This recipe, which appeared in the Toronto Star newspaper, is a little different from the one on page 274 of ad hoc but I like that it adds an extra bit of salt.  Everything else is the same.

 “I’m linking this post with Cookbook Countdown hosted by Kitchen Flavours and Emily’s Cooking (Makan2).

Each month “Louisiana Cookin'” chooses a recipe from a reader to include in the magazine. In the August/September 2012 issue this one from Claudius Whitmeyer was featured in reader’s recipe

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One thing I always have in the freezer is shrimp. Not hard to believe since shrimp is my fave seafood. Usually Louisiana Shrimp and wild caught. They have the best flavor. I cook with shrimp year round. Only the type of dish changes with the season depending on whether we want something filling and warming or light and fresh. THIS dish fits that light and fresh category.

    3 tablespoons flour
    1 teaspoon celery flakes
    1/2 teaspoon Creole seasoning {I used Tony’s}
    1/2 teaspoon garlic powder
    1/2 pound small Louisiana shrimp, peeled, rinsed, and patted dry
    3 1/2 tablespoons olive oil
    1 tablespoon butter
    1/2 cup sliced purple onion
    1 large dove garlic, sliced thin
    5 green onions, chopped about 1/4-inch (green ends only)
    1 rib celery, chopped about %-inch
    2 mini carrots, julienned
    Chicken, shrimp, or seafood broth, as needed for deglazing
    3 cups cold precooked rice

Preheat oven to 200°. Combine first 4 ingredients in a mixing bowl. Toss shrimp in flour mixture to lightly coat.

In a large skillet, heat olive·oil and butter over medium heat, and add purple onion. Cook until almost brown, then·add garlic. After about 2 minutes remove onions and garlic from pan and set aside.

In same skillet, saute shrimp, turning only once. When just done, combine shrimp with onions and garlic, and place in warm oven. In same skillet, cook green onion, celery, and carrots about 2 minutes. Deglaze skillet with a small amount of broth. Add rice to vegetable mixture, and heat everything through.
Mound a serving of rice on each plate, and top with shrimp/onion mixture.

I’m linking this post with Cookbook Countdown hosted by Kitchen Flavours and Emily’s Cooking (Makan2) Foray.

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Or so says Kermit. So many bad thoughts associated with green when it comes to food. Or at least for some. Green veggies are just a no-no! I have to admit I have not always been a green veggie lover, or veggie love period. But that has changed. These days I eat a lot of things I didn’t used to eat – okra, squash, squirrel. And there are some I still don’t – Brussels sprouts, avocado, any pea. But one I have added to my yes list is zucchini. I have learned to love it. We grow it in the garden so I am always looking for new ways to fix it.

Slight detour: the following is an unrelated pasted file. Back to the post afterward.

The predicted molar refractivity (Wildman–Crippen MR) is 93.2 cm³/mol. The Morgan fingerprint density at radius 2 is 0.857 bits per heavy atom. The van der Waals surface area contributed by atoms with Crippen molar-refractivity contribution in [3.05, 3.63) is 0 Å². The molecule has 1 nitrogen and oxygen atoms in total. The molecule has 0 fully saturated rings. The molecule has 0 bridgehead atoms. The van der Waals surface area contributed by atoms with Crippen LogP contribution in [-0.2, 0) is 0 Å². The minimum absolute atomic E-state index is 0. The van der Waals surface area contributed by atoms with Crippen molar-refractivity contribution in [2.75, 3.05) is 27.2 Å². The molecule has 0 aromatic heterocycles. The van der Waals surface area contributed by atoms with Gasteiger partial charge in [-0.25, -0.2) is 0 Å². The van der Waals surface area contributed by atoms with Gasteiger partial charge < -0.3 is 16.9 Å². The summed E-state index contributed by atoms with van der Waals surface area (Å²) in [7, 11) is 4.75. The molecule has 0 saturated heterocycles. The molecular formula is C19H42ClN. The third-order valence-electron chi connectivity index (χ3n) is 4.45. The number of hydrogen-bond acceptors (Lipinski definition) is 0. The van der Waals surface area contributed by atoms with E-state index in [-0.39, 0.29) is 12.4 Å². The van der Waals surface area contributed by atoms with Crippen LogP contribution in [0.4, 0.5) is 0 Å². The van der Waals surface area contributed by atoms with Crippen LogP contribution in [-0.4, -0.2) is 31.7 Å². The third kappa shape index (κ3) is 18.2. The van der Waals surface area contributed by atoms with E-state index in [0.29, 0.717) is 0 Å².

Like these ZUCCHINI PARMESAN CRISPS from Ellie Krieger.

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Basically it is slices of zucchini that have been tossed with olive oil and then dredged in a mix of grated Parm, bread crumbs and a little salt and pepper.  Easy!

Bake for about 20 – 25 minutes at 450 degrees and you have a nice tasty treat. They are only 105 calories and 6 g of fat for 1/2 of a medium zucchini.  Ellie said to bake until they are crispy and brown. They were crispy on the outside and soft on the inside.  Perfect!

I would make a small change.  I would probably use  a little more Parm and maybe, maybe, a little Seasoned Salt rather than plain.  (Tony’s maybe!)

The recipe is on page 251 of Ellie’s The Food You Crave.  It’s also HERE!

This weeks theme for I Heart Cooking Clubs, in keeping with St. Patrick’s day, is GREEN EATING!

 

I still have butternut squash left.  We stored it in the ‘root cellar’ aka BARN and it is still sweet and tasty.  But we are tired of eating the same ol’ same ol’ so I needed a new recipe to use up the squash.  There aren’t many recipes out there for butternut squash bread.  After looking at pumpkin breads and banana breads and zucchini breads I still had found nothing that would do.  So I made up my own.

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    3/4 cup AP flour
    3/4 cup Whole Wheat flour
    1 tsp baking soda
    1/2 tsp baking powder
    1 tsp ground cinnamon
    1/2 tsp nutmeg
    1/4 tsp allspice
    1/4 tsp salt